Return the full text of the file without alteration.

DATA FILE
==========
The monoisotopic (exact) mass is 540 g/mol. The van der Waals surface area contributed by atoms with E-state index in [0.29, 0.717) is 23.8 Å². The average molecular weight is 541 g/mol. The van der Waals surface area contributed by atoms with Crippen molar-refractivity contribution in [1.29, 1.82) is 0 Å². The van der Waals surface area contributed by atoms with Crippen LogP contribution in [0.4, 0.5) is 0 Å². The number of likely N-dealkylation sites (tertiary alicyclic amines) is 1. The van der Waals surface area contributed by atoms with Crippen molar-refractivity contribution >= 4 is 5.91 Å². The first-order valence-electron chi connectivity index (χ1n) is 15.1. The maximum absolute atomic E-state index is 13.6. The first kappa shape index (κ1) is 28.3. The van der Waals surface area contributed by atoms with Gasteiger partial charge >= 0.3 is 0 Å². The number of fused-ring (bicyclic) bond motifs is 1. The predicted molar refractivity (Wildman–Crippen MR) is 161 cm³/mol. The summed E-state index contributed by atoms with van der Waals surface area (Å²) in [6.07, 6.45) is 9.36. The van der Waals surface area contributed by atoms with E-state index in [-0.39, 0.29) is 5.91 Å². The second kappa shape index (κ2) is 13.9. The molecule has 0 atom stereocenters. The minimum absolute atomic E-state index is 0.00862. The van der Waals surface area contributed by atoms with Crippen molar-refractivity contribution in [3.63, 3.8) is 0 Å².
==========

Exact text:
The monoisotopic (exact) mass is 540 g/mol. The van der Waals surface area contributed by atoms with E-state index in [0.29, 0.717) is 23.8 Å². The average molecular weight is 541 g/mol. The van der Waals surface area contributed by atoms with Crippen molar-refractivity contribution in [1.29, 1.82) is 0 Å². The van der Waals surface area contributed by atoms with Crippen LogP contribution in [0.4, 0.5) is 0 Å². The number of likely N-dealkylation sites (tertiary alicyclic amines) is 1. The van der Waals surface area contributed by atoms with Crippen molar-refractivity contribution >= 4 is 5.91 Å². The first-order valence-electron chi connectivity index (χ1n) is 15.1. The maximum absolute atomic E-state index is 13.6. The first kappa shape index (κ1) is 28.3. The van der Waals surface area contributed by atoms with Gasteiger partial charge >= 0.3 is 0 Å². The number of fused-ring (bicyclic) bond motifs is 1. The predicted molar refractivity (Wildman–Crippen MR) is 161 cm³/mol. The summed E-state index contributed by atoms with van der Waals surface area (Å²) in [6.07, 6.45) is 9.36. The van der Waals surface area contributed by atoms with E-state index in [-0.39, 0.29) is 5.91 Å². The second kappa shape index (κ2) is 13.9. The molecule has 0 atom stereocenters. The minimum absolute atomic E-state index is 0.00862. The van der Waals surface area contributed by atoms with Crippen molar-refractivity contribution in [3.63, 3.8) is 0 Å².